Helping Your Child Cope With Conflict

The American Academy of Pediatrics has a good article regarding conflict that with just a little tweaking becomes very empathic.

We know according to Marshall Rosenberg that anger is simply a feeling that points to an unmet need. Anger is as normal as any other feeling. The strength of the emotion usually indicates how important the need is. When our children are feeling angry it is about something that is important to them. We can help them to work with this whether they are the one feeling angry or they are encountering someone else feeling angry.

When we become angry our “fight or flight” response is activated. Our heart starts to race, we can’t think clearly and we are full of energy. This comes in handy if we need to quickly get out of the way of something, but not so handy when someone has taken our favorite toy. So it’s helpful to teach our children to slow that response down enough that they can think. When they are feeling angry they can ACT: acknowledge, calm down, and think.

Acknowledge
They first need to learn to recognize and acknowledge that these feelings they are having are called anger, and it means they have an unmet need. It might be helpful to talk with them about these feelings at times they aren’t angry. Have them describe to you a situation when they had these feelings. Let them describe exactly how their body was feeling. This way when they feel those same body responses in the future they can identify they are angry and try the following tips to help.

Calm
First let’s try to slow the body down. Take some deep breaths.Teaching your children to meditate comes in handy here. Have them use those same techniques to focus on their breathing. They can also do some vigorous exercise such as running. This will help expend that extra energy.

Then try clear the mind with some distraction; something other than the problem at hand to help them reconnect to themselves. Many things help us reconnect to the stillness within us. They could listen to their favorite music, recite a favorite poem to themselves, or imagine a favorite place. These things will often remind them of what it feels like to be calm with their needs met.

Think
We can teach our children about the needs that usually are connected with feelings of anger. There are many but often times for our children it may be about fairness, or freedom. Teach them to practice observation rather than evaluation. In other words, “that child took my toy”, rather than “that mean kid stole my toy”. It can help to clarify the situation.Once they can figure out what they need then they can decide the best way to get that met. For our children talking with someone else may help with this. If they think talking to the person who stimulated the anger may get their need met, then certainly do this. If they don’t believe that would help, then perhaps talking to someone else, preferably with empathic skills may help. Help your child to learn that they have the option to “table” this need for another time. It doesn’t mean it’s not important. They have the ability to choose the best place and time to get the need met, and it may not be that place and time.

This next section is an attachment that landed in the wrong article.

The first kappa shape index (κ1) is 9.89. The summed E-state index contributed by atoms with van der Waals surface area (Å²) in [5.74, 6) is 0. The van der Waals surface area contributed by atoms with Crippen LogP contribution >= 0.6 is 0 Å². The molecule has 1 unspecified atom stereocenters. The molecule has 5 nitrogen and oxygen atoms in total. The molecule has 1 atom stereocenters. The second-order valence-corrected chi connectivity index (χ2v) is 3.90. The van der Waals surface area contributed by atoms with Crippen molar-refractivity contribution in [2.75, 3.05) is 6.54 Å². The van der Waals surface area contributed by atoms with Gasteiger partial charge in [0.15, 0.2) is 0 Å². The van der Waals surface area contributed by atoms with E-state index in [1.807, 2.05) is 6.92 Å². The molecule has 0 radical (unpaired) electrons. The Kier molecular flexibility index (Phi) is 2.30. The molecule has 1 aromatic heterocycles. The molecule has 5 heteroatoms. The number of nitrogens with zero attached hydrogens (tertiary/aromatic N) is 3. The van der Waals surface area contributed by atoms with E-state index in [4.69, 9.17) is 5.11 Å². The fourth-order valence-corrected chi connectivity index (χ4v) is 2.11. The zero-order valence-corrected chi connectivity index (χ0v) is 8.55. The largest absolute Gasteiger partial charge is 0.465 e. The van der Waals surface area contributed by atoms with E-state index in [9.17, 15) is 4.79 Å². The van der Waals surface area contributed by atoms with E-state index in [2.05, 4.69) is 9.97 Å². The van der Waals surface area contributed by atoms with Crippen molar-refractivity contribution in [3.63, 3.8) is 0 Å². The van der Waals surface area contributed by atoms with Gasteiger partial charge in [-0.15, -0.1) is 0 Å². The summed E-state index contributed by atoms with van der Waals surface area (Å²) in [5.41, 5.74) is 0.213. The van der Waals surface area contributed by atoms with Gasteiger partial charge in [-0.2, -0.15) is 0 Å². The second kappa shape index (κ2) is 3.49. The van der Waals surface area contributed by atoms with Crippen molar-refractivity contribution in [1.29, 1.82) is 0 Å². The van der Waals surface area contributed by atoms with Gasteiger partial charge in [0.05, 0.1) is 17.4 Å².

If your child is faced with another angry child who is choosing to fight as a strategy to get their needs met, then they can use the CALM technique.

Calm Down
Their “fight or flight” response will certainly be stimulated if they are feeling threatened by another child. Use the same techniques mentioned above to calm their body and mind. Teach them to keep their distance. Running will actually accomplish two things here: making a safe distance from the threat and expending energy.

Avoid
Responding to the other child with anything other than empathy will not help the situation. Teach your child not to respond with the same angry words.

Listen
This is where teaching your child non-violent communication will be so helpful. If they can hear what the other child needs they can help the other child to calm down. Teach them never to say “calm down”; this won’t help. What may help is to say, “you sound very angry, I think this is very important to you”. That will usually lead the other child to speak more clearly on what they want.

Move On
Once the conversation has shifted to talking about what the angry person needs, he usually calms down. Your child can even help the other child with ideas on how their needs could get met. It’s also helpful for your child to share what is going on for them once this happens. They may be feeling afraid both of them will get “kicked off of the team” (inclusion is this need) if there is a fight. Once the other person is heard, some authentic sharing may help move the process along. If this isn’t working sometimes the best thing to do is walk away.

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